Part 3 examines the long-range impact of the nuclear world on comics, highlighting the emerging critique of atomic power and weapons that Szasz suggests first appeared in the 1960s. Chapter 5 explores the various antinuclear comics that emerged between the 1960s and 1980s, identifying how “underground comix,” political cartoons, and Japanese manga conceptualized antinuclear positions. For instance, underground comic Forbidden Knowledge (1977) graphically depicted “atomic carnage” with images of “melting flesh” and “women impaled by flying glass” (p. 90). In this chapter, Szasz importantly broadens the American focus of the book and thinks transnationally, exploring the antinuclear comics of Japanese writers and artists. He looks specifically at Osamu Tezuka’s Astro Boy (as manga in 1952 and on Japanese TV in 1963) and Keiji Nakazawa’s Barefoot Gen (1973-85 and as live-action films in 1976 and 1980 and anime in 1983 and 1986), and analyzes the ways they grapple with the Japanese experience of nuclear trauma and violence at the hands of the American military. Chapter 4 brings readers to the contemporary era, and identifies traces of atomic culture in well-known series and characters, such as Spiderman, whose power derives from an atomic spider bite.
Atomic Comics is a short book, with 179 pages including the index, but provides an exhaustive account of the ways the “nuclear world” crept into the illustrated panels of comics and cartoons, and how artists and illustrators chose to represent this world. The author thoroughly engages his primary sources, clearly supporting his claims regarding comics’ treatment of nuclear issues. However, his claims regarding the ways the public actually used comics warrant further development. For instance, in chapter 2 he suggests that with the scant attention granted to atomic issues in the mainstream press during World War II, popular culture necessarily filled the gap, citing a single statistic: “20 percent of adults read comics avidly” (p. 40). Such claims would have been much more persuasive had he drawn upon evidence pertaining specifically to comic audiences. Explicit engagement with secondary literature that makes similar claims would have also been helpful. Paul S. Boyer’s classic By the Bombs Early Light: American Thought and Culture at the Dawn of the Atomic Age (1985) comes to mind, as Szasz’s work fits into the history scholars like Boyers have mapped out. Such references appear in his footnotes, but Szasz’s claims regarding audiences could have been much stronger had he brought his broader cultural historical framework to the foreground of his text.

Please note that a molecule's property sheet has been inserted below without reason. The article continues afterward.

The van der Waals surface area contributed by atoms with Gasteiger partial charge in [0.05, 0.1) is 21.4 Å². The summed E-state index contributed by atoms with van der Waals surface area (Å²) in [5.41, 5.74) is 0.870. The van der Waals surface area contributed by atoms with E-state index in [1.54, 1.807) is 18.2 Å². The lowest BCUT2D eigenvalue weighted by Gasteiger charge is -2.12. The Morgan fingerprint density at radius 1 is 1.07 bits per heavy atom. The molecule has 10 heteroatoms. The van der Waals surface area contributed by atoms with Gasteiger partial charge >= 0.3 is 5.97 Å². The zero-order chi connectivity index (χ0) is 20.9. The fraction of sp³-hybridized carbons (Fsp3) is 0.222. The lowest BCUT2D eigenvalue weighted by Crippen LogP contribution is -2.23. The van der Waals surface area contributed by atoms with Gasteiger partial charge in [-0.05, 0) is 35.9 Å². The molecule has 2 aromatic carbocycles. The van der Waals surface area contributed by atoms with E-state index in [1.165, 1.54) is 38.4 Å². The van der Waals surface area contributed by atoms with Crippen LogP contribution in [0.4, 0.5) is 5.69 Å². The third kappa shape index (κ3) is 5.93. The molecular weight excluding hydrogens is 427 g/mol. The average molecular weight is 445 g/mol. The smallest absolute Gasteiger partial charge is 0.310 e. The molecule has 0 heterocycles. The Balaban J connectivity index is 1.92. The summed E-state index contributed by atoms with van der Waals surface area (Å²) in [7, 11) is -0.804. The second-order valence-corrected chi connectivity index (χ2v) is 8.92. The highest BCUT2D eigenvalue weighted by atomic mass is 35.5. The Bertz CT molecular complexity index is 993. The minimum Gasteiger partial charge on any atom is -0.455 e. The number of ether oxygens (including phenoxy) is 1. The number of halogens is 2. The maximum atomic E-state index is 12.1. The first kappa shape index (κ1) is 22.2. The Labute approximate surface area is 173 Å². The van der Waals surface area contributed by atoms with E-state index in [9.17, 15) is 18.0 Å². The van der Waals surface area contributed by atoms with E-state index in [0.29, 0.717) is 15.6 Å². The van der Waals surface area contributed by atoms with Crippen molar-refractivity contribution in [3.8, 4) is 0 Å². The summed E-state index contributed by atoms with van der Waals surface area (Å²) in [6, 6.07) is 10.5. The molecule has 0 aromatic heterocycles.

Despite this, Atomic Comics is a useful text, serving as a lucid introduction to the various intersections of popular culture and social issues during the Cold War. In a more general sense, it clearly identifies the ways all manner of popular cultural forms express the ideological conditions of their historical moment, thus serving as a succinct introduction to the study of popular culture and history. Szasz’s prose is accessible and jargon-free, friendly to both undergraduate and general readers, and the text is filled with images of the works he describes. It could fruitfully appear on undergraduate syllabi in American studies, history, and popular culture courses.
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Sean Cashbaugh. Review of Szasz, Ferenc Morton, Atomic Comics: Cartoonists Confront the Nuclear World.